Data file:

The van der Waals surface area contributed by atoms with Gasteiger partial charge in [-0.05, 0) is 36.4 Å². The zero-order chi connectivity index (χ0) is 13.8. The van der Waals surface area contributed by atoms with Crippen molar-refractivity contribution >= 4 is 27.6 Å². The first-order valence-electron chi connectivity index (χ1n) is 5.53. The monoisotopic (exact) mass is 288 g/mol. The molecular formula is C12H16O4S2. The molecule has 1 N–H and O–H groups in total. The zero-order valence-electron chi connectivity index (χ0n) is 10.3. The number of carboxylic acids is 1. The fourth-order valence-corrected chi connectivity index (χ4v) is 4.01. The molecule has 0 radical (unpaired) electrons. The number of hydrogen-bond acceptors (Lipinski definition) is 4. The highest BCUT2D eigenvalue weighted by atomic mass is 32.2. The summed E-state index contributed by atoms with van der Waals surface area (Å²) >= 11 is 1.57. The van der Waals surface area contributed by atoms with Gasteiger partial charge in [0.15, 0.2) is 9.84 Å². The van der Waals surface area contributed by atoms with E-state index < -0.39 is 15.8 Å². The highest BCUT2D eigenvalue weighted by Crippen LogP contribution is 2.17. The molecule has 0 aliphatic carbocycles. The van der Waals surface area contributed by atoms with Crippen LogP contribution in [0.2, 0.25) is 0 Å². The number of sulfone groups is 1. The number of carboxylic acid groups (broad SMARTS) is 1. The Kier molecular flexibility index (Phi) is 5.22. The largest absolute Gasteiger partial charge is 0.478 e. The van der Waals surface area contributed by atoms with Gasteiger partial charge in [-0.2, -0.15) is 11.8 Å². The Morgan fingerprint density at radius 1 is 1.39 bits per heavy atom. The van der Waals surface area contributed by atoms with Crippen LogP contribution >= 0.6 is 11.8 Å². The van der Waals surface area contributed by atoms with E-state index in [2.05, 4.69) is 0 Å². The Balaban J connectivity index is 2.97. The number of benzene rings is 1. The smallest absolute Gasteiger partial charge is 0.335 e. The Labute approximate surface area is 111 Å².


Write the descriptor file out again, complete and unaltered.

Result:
The van der Waals surface area contributed by atoms with Gasteiger partial charge in [-0.05, 0) is 36.4 Å². The zero-order chi connectivity index (χ0) is 13.8. The van der Waals surface area contributed by atoms with Crippen molar-refractivity contribution >= 4 is 27.6 Å². The first-order valence-electron chi connectivity index (χ1n) is 5.53. The monoisotopic (exact) mass is 288 g/mol. The molecular formula is C12H16O4S2. The molecule has 1 N–H and O–H groups in total. The zero-order valence-electron chi connectivity index (χ0n) is 10.3. The number of carboxylic acids is 1. The fourth-order valence-corrected chi connectivity index (χ4v) is 4.01. The molecule has 0 radical (unpaired) electrons. The number of hydrogen-bond acceptors (Lipinski definition) is 4. The highest BCUT2D eigenvalue weighted by atomic mass is 32.2. The summed E-state index contributed by atoms with van der Waals surface area (Å²) >= 11 is 1.57. The van der Waals surface area contributed by atoms with Gasteiger partial charge in [0.15, 0.2) is 9.84 Å². The van der Waals surface area contributed by atoms with E-state index < -0.39 is 15.8 Å². The highest BCUT2D eigenvalue weighted by Crippen LogP contribution is 2.17. The molecule has 0 aliphatic carbocycles. The van der Waals surface area contributed by atoms with Crippen LogP contribution in [0.2, 0.25) is 0 Å². The number of sulfone groups is 1. The number of carboxylic acid groups (broad SMARTS) is 1. The Kier molecular flexibility index (Phi) is 5.22. The largest absolute Gasteiger partial charge is 0.478 e. The van der Waals surface area contributed by atoms with Gasteiger partial charge in [-0.2, -0.15) is 11.8 Å². The Morgan fingerprint density at radius 1 is 1.39 bits per heavy atom. The van der Waals surface area contributed by atoms with Crippen LogP contribution >= 0.6 is 11.8 Å². The van der Waals surface area contributed by atoms with E-state index in [2.05, 4.69) is 0 Å². The Balaban J connectivity index is 2.97. The number of benzene rings is 1. The smallest absolute Gasteiger partial charge is 0.335 e. The Labute approximate surface area is 111 Å².